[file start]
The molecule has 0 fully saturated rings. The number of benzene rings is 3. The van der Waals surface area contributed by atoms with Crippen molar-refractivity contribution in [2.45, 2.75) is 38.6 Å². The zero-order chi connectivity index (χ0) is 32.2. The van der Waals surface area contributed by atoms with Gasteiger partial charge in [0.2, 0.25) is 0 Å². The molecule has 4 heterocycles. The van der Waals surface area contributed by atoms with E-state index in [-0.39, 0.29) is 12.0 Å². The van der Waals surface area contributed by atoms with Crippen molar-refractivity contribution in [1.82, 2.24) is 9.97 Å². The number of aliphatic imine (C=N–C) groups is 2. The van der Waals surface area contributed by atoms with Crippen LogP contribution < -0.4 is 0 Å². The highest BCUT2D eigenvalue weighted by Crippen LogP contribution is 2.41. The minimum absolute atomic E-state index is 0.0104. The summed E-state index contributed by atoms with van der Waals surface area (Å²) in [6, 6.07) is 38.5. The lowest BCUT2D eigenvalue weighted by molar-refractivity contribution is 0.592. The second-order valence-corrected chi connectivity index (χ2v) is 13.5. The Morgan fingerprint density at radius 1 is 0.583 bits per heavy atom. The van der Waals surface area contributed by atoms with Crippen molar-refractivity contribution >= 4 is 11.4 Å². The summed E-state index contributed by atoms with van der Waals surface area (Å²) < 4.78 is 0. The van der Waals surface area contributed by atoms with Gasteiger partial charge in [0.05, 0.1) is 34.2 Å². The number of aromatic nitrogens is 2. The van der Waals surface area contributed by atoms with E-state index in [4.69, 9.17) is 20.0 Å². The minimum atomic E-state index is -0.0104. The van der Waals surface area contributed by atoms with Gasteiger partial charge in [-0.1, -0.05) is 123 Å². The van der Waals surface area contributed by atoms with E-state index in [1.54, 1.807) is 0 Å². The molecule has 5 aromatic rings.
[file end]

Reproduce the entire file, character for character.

The molecule has 0 fully saturated rings. The number of benzene rings is 3. The van der Waals surface area contributed by atoms with Crippen molar-refractivity contribution in [2.45, 2.75) is 38.6 Å². The zero-order chi connectivity index (χ0) is 32.2. The van der Waals surface area contributed by atoms with Gasteiger partial charge in [0.2, 0.25) is 0 Å². The molecule has 4 heterocycles. The van der Waals surface area contributed by atoms with E-state index in [-0.39, 0.29) is 12.0 Å². The van der Waals surface area contributed by atoms with Crippen molar-refractivity contribution in [1.82, 2.24) is 9.97 Å². The number of aliphatic imine (C=N–C) groups is 2. The van der Waals surface area contributed by atoms with Crippen LogP contribution < -0.4 is 0 Å². The highest BCUT2D eigenvalue weighted by Crippen LogP contribution is 2.41. The minimum absolute atomic E-state index is 0.0104. The summed E-state index contributed by atoms with van der Waals surface area (Å²) in [6, 6.07) is 38.5. The lowest BCUT2D eigenvalue weighted by molar-refractivity contribution is 0.592. The second-order valence-corrected chi connectivity index (χ2v) is 13.5. The Morgan fingerprint density at radius 1 is 0.583 bits per heavy atom. The van der Waals surface area contributed by atoms with Crippen molar-refractivity contribution >= 4 is 11.4 Å². The summed E-state index contributed by atoms with van der Waals surface area (Å²) < 4.78 is 0. The van der Waals surface area contributed by atoms with Gasteiger partial charge in [0.05, 0.1) is 34.2 Å². The number of aromatic nitrogens is 2. The van der Waals surface area contributed by atoms with E-state index in [4.69, 9.17) is 20.0 Å². The minimum atomic E-state index is -0.0104. The van der Waals surface area contributed by atoms with Gasteiger partial charge in [-0.1, -0.05) is 123 Å². The van der Waals surface area contributed by atoms with E-state index in [1.54, 1.807) is 0 Å². The molecule has 5 aromatic rings.